Lockdowns and remote working have changed the way offices are used, but by no means have they ended the need for office space. There is no shortage of people willing to rent, although the time of negotiating contracts has increased. Moreover, these contracts, as before the pandemic, are usually long-term, which is influenced by the rising costs of arranging offices. In the coming years, the market is likely to have a supply gap and it is the landlords who will be handing out the cards. On the other hand, health issues, such as, for example, contactless entrance to the office, have gained in importance.
"I have not seen much of a crisis on the office market, especially when it comes to new buildings. Interest is, the buildings have been put into use, fully leased, at the moment quite a lot of lease contracts are being signed," Karol Wyka, member of the HB Reavis board, said.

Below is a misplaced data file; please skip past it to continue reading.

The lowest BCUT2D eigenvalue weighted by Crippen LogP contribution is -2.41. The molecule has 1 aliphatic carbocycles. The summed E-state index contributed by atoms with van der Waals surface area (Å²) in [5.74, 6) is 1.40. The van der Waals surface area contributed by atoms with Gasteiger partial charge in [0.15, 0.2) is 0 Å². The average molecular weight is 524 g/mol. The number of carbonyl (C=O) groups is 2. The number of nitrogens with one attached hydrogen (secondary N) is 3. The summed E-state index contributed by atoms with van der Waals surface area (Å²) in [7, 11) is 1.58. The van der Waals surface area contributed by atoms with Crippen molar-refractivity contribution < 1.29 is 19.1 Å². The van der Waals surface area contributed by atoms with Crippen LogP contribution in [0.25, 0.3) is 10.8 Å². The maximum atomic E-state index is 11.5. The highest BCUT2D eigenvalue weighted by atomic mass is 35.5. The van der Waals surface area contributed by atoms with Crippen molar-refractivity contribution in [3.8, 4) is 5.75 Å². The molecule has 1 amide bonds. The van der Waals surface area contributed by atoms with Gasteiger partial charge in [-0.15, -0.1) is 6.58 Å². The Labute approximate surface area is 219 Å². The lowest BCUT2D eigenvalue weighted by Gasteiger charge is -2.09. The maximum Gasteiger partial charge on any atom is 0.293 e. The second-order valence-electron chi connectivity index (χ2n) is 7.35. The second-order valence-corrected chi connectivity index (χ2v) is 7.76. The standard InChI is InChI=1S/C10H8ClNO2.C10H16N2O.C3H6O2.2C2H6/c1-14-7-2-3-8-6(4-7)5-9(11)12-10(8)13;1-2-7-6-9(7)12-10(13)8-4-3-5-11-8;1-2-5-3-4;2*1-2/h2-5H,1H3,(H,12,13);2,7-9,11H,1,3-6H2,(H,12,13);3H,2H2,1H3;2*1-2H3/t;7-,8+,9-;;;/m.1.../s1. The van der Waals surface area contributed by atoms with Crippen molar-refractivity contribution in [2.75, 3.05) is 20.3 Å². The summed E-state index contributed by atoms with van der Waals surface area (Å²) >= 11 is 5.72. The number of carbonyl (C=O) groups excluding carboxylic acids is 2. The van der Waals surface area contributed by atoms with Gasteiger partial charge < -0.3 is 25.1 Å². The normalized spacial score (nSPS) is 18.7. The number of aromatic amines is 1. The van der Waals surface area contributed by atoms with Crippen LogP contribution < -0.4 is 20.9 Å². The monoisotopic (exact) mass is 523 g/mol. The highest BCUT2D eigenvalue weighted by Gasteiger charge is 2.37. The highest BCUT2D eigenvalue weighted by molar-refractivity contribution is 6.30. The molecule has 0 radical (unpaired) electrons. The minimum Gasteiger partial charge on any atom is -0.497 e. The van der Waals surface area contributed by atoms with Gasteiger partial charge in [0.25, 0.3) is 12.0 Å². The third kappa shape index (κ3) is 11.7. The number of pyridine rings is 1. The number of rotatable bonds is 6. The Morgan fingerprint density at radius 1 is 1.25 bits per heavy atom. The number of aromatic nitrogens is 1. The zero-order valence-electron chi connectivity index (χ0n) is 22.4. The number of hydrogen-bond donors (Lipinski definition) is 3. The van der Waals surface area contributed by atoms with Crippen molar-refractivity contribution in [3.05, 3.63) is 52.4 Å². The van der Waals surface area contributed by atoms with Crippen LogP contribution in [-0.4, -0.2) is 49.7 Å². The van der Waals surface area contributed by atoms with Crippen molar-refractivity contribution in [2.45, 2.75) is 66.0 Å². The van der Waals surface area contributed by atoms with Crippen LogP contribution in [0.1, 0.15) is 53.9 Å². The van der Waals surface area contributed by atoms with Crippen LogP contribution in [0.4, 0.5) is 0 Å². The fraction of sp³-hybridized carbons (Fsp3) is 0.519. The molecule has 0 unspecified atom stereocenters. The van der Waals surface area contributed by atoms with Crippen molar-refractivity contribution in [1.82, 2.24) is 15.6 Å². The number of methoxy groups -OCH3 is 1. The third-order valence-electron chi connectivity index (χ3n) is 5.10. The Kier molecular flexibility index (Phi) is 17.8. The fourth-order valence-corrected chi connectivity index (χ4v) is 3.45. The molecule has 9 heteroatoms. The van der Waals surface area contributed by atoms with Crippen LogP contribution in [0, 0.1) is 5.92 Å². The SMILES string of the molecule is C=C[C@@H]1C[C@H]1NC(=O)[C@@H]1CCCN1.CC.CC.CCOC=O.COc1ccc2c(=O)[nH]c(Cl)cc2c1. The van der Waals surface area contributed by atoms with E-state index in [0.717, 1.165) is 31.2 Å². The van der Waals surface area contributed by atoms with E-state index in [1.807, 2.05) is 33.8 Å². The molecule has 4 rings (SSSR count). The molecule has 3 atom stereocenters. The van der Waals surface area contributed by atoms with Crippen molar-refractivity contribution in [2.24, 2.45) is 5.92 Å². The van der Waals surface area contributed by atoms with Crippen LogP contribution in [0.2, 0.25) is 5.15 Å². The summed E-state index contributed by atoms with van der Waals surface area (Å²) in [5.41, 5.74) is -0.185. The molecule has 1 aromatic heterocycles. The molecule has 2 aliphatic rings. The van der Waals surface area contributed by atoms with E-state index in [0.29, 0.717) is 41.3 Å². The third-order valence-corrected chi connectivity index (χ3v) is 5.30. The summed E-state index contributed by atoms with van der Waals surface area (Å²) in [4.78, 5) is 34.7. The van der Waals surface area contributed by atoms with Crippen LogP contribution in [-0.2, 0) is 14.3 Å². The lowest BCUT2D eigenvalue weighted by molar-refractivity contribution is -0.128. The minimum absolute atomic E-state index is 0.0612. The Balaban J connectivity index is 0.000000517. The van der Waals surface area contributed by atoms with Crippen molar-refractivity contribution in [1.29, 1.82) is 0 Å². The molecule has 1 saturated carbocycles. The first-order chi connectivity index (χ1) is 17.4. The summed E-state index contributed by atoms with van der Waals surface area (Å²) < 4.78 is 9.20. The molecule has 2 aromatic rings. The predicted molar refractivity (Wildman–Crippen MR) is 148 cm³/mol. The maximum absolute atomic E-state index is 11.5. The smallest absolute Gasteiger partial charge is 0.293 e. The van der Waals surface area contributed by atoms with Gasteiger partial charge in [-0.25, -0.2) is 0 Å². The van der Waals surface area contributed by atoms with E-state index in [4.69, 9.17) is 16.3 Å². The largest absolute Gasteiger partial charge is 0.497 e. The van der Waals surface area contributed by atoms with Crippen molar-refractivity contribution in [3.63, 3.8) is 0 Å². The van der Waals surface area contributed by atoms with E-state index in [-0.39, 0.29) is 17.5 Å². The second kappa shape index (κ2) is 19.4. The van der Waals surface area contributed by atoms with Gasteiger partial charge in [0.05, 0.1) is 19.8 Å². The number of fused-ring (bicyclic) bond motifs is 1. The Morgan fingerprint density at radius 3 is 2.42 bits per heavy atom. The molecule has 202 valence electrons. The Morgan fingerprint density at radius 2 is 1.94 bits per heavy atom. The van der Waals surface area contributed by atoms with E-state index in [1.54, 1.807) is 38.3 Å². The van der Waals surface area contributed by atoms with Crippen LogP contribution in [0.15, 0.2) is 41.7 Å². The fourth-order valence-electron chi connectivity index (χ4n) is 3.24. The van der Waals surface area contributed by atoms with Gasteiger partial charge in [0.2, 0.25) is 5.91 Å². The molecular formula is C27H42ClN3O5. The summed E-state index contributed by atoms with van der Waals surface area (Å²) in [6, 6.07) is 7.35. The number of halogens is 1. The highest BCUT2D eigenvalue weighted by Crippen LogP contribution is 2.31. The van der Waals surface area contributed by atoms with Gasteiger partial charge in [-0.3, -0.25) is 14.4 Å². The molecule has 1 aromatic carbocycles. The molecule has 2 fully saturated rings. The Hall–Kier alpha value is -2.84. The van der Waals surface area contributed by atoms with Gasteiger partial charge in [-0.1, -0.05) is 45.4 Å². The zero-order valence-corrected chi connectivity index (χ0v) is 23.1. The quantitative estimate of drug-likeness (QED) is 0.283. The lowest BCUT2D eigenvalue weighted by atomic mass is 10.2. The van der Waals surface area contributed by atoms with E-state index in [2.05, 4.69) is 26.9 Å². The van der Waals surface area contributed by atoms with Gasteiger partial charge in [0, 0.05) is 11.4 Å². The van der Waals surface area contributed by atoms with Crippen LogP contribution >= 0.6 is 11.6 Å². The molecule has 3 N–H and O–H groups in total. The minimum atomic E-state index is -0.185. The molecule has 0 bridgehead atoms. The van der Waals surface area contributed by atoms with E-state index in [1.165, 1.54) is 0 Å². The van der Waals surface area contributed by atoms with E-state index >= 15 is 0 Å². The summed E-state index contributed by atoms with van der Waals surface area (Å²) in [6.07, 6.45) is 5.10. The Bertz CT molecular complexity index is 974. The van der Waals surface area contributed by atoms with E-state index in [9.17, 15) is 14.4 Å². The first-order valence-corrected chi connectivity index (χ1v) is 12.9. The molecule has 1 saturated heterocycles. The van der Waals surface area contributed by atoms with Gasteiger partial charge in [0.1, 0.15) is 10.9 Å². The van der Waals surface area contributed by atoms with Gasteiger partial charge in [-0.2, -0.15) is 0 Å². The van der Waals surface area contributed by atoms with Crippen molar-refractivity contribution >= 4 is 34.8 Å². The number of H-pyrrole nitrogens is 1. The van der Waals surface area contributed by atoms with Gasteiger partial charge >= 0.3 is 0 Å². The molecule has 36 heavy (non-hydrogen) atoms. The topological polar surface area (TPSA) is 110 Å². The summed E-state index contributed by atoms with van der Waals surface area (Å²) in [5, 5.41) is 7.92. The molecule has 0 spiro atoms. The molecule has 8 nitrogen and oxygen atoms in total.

"Interestingly, this year's vacation was the busiest for us in the last 10 years. Indeed, companies have been making decisions for quite a long time, much longer than before the pandemic. Previously, it was six to nine months from the beginning of discussions with the client to the conclusion of the contract, now a year, one and a half or even two years, while other parameters have not changed, not even the length of the lease – in our recent transactions, these are all 10-year contracts," he added.
Research conducted among companies indicates that hybrid work, combining work from home with work in the office, will remain the leading model.